In this lesson we will learn how to produce a score in our game using "integer attributes". These programmable functions will track the amount of enemies destroyed and provide us with a second game mechanic.For better quality please change to 720 hd.
In this lesson, we will manipulate the integer attribute function to allow for the creation of "lives" on our space ship actor.For better Quality Please change to 720 hd.
In this lesson, we will go over how to put in " Game Over " and "Main Menu" screens. For better quality please change to 720 hd.
In this last lesson we are going to learn about polishing our game. This will include how to add in new images, backgrounds and dressing up our "main menu" and "Game Over" screens. For better quality please change to 720 hd.
Thanks for taking our course. If you have any questions we will get back to you a soon as possible. Look out for our next courses.
Culver Stockton College, Canton, Missouri 2004-2008
Bachelor’s of Fine Arts in Studio Art
Bachelor’s of Science in Art Education
Missouri Art Teaching Certification, Grades K-12
Toon Boom Studio Certified Instructor 2012-present
CPR, First Aid, AED 2013-present
Youth Learning Center St. Louis, MO 2009-present
YLC Charter School Committee St. Louis, MO 2013-present
The Turner Center St. Louis, MO 2009
Art DimensionsSt. Louis, MO
Solo ExhibitionsSt. Louis, MO
“Municipalities Occur” at Labeebee’s 2011
“STLPaints?” at the Vino Gallery 2011
“Somewhere Beyond Normal” at All Along Press 2010
“This is Air Only” at Concrete Ocean 2010
“Shiny Means It’s Done” at the Saint Louis Artists Guild 2009
Art Dimensions Member of the Year 2009; Inducted into Culver Stockton Hall of Excellence 2008; Taste of Saint Louis Best in Show 2008; Taste of Saint Louis Art Wars Champion 2007
The Youth Learning Center is a non-profit organization located in St. Louis, Missouri that focuses on STEAM education for students in 1st through 8th grade and beyond. STEAM stands for Science, Technology, Engineering, Art and Mathematics. Through our standards-aligned curriculum and programs, we teach children video game design, computer animation, robotics, science, digital painting, interactive media and much more. The YLC has been offering our programs in the after school and summer school setting for over ten years with proven success.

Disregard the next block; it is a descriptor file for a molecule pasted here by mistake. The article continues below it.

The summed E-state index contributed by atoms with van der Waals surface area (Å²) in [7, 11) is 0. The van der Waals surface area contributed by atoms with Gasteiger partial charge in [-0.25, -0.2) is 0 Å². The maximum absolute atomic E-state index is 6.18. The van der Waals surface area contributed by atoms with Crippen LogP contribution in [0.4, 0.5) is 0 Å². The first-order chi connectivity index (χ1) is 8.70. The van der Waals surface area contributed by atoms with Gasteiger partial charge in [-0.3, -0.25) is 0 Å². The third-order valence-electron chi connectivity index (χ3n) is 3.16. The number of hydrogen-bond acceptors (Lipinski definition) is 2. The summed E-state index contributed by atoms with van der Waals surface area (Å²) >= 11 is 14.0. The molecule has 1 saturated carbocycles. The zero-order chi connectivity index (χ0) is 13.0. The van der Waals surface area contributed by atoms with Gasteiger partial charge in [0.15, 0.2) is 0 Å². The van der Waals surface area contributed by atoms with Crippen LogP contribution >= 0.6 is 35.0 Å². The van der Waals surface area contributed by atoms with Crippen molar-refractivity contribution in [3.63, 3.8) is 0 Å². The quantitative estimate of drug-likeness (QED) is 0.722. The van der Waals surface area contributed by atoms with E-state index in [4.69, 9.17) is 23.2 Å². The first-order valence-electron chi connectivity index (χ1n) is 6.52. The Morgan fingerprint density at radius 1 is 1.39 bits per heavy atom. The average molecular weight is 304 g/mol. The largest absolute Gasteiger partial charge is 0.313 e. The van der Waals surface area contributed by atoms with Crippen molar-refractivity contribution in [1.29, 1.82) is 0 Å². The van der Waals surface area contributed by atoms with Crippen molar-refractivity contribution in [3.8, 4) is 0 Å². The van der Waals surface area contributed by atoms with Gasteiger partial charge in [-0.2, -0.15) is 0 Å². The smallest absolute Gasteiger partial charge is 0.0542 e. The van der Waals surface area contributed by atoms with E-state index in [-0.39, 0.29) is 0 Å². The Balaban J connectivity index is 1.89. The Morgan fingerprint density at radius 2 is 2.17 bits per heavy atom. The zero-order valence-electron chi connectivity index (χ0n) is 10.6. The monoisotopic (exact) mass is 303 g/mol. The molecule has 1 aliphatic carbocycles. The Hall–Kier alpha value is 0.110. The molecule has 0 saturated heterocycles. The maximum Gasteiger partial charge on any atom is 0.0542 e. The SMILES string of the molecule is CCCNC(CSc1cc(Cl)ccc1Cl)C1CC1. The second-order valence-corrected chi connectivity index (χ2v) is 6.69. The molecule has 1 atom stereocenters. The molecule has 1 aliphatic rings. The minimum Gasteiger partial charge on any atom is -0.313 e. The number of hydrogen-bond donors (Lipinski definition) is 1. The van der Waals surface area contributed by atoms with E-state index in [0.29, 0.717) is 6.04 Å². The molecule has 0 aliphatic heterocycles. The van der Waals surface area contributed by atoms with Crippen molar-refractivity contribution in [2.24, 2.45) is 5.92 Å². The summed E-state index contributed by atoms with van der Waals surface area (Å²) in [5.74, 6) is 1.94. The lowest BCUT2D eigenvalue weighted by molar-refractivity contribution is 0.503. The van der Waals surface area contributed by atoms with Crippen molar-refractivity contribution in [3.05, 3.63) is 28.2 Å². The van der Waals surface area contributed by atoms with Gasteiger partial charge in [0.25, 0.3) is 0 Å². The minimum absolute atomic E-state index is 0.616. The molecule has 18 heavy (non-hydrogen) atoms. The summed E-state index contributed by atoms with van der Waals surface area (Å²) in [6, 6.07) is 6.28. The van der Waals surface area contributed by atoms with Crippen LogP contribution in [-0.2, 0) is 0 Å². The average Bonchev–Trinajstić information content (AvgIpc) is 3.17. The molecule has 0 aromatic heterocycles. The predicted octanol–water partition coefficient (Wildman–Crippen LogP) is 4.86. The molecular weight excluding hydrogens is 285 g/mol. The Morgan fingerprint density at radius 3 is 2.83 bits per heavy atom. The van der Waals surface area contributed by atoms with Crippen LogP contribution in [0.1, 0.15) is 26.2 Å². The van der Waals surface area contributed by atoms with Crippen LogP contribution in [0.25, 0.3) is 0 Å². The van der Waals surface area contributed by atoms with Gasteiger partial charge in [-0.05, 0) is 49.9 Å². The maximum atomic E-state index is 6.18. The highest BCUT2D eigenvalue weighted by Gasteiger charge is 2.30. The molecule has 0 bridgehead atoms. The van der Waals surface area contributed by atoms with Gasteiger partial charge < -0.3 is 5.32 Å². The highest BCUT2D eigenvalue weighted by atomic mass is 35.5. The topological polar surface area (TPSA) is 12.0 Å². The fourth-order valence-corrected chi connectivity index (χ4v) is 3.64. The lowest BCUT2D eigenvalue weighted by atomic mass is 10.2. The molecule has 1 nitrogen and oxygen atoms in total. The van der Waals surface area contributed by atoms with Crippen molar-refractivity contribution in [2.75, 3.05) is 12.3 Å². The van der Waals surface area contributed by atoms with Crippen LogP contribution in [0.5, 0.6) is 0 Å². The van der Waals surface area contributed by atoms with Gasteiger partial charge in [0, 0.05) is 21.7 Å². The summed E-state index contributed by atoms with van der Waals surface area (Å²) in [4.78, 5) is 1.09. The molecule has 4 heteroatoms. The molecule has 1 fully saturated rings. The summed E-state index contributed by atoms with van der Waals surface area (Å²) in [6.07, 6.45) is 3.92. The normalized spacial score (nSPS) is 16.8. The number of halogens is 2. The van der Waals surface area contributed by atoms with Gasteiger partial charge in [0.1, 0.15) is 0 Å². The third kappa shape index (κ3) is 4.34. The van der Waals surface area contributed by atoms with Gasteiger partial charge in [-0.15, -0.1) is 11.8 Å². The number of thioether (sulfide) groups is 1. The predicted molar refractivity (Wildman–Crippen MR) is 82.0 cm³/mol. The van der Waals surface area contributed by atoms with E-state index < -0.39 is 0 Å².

Johnathan Lloyd Book
St Louis MO – firstname.lastname@example.org
Personal Summary and Objectives
I have a strong academic career combined with exemplary and extensive knowledge of the educational system. I am passionate about the lives of all students and hope to create life long learners within and outside of my classroom. As you will see, my qualifications display extensive experience in urban settings and a strong determination of effect change in students’ lives.
Youth Learning Center-St Louis – St Louis, MO:
Integrated Mathematics Teacher
·Work closely with underprivileged students within communities of need grade levels 4th through 8th
·Extensive experience with curriculum development and integration of state core curricular facets to Video Game Design
·Primary curricular developer
·Member of Youth Learning Center Charter School Committee dealing with behavioral issues and PBIS creation and implementation
·Experience working in areas across St Louis including Charter Schools such as JAMA Charter School in Old North City St Louis
·Became Member of Missouri Accreditation of Programs for Children and Youth
Living Diversity, LLC – St Louis, MO:
·Curricular coordinator for the Transformative Youth Program
·Involved in training and hiring members of TYP workshops
·Involved with development of program and grant proposal applications
·Working closely with members of the advocacy community of organizations within St Louis
The University of Western Ontario, Canada
BA Specialization in Sociology
·Area of focus includes demographic analysis and interactionary theory
·4 year degree obtained in 3 year enrollment period
The University of Missouri-St Louis
Masters of Elementary Education (pending)
·GPA of 4.0
·Taken courses in a variety of subject areas including character education, social justice and advocacy
·Experience with the writing of grant proposals and striving toward becoming published in the realm of literacy and community relevancy
Doctoral Candidate: Character Education and Democratic School Governance, Currently Enrolled
·Currently generating doctoral thesis regarding public school education and granting curricular autonomy to individual schools to increase effectiveness of youth educational tendencies with regard to specific subject areas as well as character education